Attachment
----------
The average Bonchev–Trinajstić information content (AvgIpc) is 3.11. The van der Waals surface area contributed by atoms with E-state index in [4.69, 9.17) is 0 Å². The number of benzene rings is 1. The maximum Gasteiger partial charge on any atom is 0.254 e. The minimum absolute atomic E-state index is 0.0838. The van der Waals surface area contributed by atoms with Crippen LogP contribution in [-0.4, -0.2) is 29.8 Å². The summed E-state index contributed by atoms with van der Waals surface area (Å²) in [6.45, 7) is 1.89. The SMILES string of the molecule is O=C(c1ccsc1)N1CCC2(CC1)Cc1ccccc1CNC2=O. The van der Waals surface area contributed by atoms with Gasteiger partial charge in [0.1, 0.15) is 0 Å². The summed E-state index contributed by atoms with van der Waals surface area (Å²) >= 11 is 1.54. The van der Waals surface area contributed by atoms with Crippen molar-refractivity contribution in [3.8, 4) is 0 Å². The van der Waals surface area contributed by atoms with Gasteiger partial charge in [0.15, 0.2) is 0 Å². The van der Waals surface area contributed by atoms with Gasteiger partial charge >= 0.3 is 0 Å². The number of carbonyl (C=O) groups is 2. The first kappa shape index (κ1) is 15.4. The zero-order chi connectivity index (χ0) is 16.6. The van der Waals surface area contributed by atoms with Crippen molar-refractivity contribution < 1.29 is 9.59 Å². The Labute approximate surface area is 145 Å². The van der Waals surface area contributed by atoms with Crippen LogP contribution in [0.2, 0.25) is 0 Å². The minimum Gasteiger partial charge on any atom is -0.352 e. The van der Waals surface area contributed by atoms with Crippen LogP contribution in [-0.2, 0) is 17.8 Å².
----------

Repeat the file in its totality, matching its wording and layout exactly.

The average Bonchev–Trinajstić information content (AvgIpc) is 3.11. The van der Waals surface area contributed by atoms with E-state index in [4.69, 9.17) is 0 Å². The number of benzene rings is 1. The maximum Gasteiger partial charge on any atom is 0.254 e. The minimum absolute atomic E-state index is 0.0838. The van der Waals surface area contributed by atoms with Crippen LogP contribution in [-0.4, -0.2) is 29.8 Å². The summed E-state index contributed by atoms with van der Waals surface area (Å²) in [6.45, 7) is 1.89. The SMILES string of the molecule is O=C(c1ccsc1)N1CCC2(CC1)Cc1ccccc1CNC2=O. The van der Waals surface area contributed by atoms with Gasteiger partial charge in [0.1, 0.15) is 0 Å². The summed E-state index contributed by atoms with van der Waals surface area (Å²) >= 11 is 1.54. The van der Waals surface area contributed by atoms with Crippen molar-refractivity contribution in [3.8, 4) is 0 Å². The van der Waals surface area contributed by atoms with Gasteiger partial charge in [0.15, 0.2) is 0 Å². The van der Waals surface area contributed by atoms with Gasteiger partial charge >= 0.3 is 0 Å². The number of carbonyl (C=O) groups is 2. The first kappa shape index (κ1) is 15.4. The zero-order chi connectivity index (χ0) is 16.6. The van der Waals surface area contributed by atoms with Crippen molar-refractivity contribution < 1.29 is 9.59 Å². The Labute approximate surface area is 145 Å². The van der Waals surface area contributed by atoms with Crippen LogP contribution in [0.2, 0.25) is 0 Å². The minimum Gasteiger partial charge on any atom is -0.352 e. The van der Waals surface area contributed by atoms with Crippen LogP contribution in [-0.2, 0) is 17.8 Å².